David Derbyshire, writing for The Guardian, also noted: “There is nothing unusual about coconut oil in this respect – all saturated fats raise both good HDL and bad LDL cholesterol levels. What seems to matter is the ratio of these types of cholesterol in our blood. So while lauric acid may raise good cholesterol, the increase could be offset by a rise in the bad stuff.”
Virgin coconut oil
But there’s more to coconut than just coconut oil. Unknowingly, coconut oil is most potent when it’s virgin – that is, extracted through pressing without the use of heat. Thanks to the pioneering work of the late Dr. Julian Banzon and his protégé, Dr. Teresita Espino, the chemistry of virgin coconut oil (VCO) has been known and its beneficial effects on the human body have been confirmed.
The late Dr. Conrado Dayrit was touted to be the Father of VCO. Thanks to his untiring and courageous effort in research on coconut oil (he wrote The Truth About Coconut Oil), it was found that VCO is sort of a drug “that regulates the body’s functions and defense mechanism. It restores the normal balance of tissues or cells that have become dysfunctional.”
However, much research still has to be done on the benefits of VCO but preliminary findings and anecdotal reports are very promising. It reportedly removes toxins, manages diabetes, controls allergy, strengthens digestive system, and enhances immune system and body metabolism.
In the United States, VCO has increasingly becoming popular in natural food circles and with vegans. It was described in a New York Times article as having a “haunting, nutty, vanilla flavor” that also has a touch of sweetness that works well with baked goods, pastries, and sautés.
Other coconut products
Aside from VCO, another coconut product that is making waves in the United States is coconut water. “The coconut water has lots of health nutrients and uses,” the Philippine Council for Agriculture, Forestry and Aquatic Resources Research and Development (PCAARRD) says. “It is among the purest of all waters. It has no cholesterol but contains more electrolytes than any fruit or vegetable juice or sports drink currently available in the market. It contains trace amounts of copper, phosphorus, and sulfur which help correct electrolyte imbalances.”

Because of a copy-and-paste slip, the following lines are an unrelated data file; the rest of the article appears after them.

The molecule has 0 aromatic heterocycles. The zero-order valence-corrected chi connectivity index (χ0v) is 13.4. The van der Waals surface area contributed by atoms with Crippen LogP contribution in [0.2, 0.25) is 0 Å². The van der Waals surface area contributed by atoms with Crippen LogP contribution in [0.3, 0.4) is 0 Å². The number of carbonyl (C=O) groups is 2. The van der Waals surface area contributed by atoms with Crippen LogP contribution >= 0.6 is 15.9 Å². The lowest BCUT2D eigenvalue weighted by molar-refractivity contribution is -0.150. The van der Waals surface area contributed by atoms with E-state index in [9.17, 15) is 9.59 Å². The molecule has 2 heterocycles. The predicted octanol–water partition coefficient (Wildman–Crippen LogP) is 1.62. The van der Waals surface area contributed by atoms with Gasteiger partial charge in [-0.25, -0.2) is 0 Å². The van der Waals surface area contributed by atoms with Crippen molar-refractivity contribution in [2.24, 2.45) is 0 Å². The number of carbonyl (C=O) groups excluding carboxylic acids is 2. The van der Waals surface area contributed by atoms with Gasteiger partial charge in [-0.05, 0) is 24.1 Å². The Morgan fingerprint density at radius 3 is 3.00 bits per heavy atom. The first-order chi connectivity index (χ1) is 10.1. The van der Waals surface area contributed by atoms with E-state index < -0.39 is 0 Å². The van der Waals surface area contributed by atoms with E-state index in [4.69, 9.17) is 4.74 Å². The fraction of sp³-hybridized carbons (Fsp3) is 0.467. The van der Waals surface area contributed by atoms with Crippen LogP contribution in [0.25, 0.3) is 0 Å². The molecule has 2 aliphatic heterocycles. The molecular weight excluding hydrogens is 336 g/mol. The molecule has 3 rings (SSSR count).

Not only that. “Coconut water contains enough vitamin C to meet the daily requirements of the body. Further, it keeps the body cool thus, helps maintains the human body’s natural fluid levels while carrying vital nutrients and oxygen to cells. It improves calcium and magnesium absorption which supports the development of strong bones and teeth. It also improves insulin secretion and utilization of blood glucose,” the PCAARRD states.
In his book, How to Live Longer, Dr. Willie T. Ong writes: “Coconut water is good for kidney stones and cleansing the digestive tract. It’s low in carbohydrates, low in sugar and serves as an isotonic beverage, which means it’s good for replenishing your body.”
American nutritionist Jonny Bowden, author of The 150 Healthiest Foods on Earth, considers coconut water to be a “perfectly good option” for people who want to stay hydrated. “It’s high in heart-healthy potassium, with most brands providing about 700 milligrams in an 11-ounce serving – that’s lots more than you get in a banana,” he wrote. “It also has only about 60 calories per 11-ounce serving.”
Still another product from coconut that is making waves abroad is coconut sugar, which is derived from coconut sap or toddy. It contains 12-18 percent sugar in its natural form with important vitamins and amino acids.
Coconut sugar is popular among diabetics. Hypoglycemia occurs when blood sugar drops too low, sometimes, because of anti-diabetic medications. Because keeping their blood sugar at normal levels requires quite a balancing act, diabetics are particularly prone to hypoglycemia.
Compared with refined cane sugar, coconut sugar has a glycemic index (GI) at 35. This is much lower than the 54 GI, the level which nutritionists consider as safe for people who have to watch out their glucose level. GI is a measure of the rate at which carbohydrates as glucose enter the blood stream. “The amazing thing about the coconut palm is that it provides almost all the necessities of life: food, drink, oil, medicine, fiber, timber, thatch, mats, fuel, and domestic utensils, as well as serving important environmental services such as soil erosion control in coastal regions, wind protection and shade for other crops,” wrote Craig Elevitch, author of various books on tropical agriculture.
“Virgin coconut oil (VCO) helps regulate the body’s functions and defense mechanism; it restores the normal balance of tissues or cells that have become dysfunctional”
August 2017 Health and Lifestyle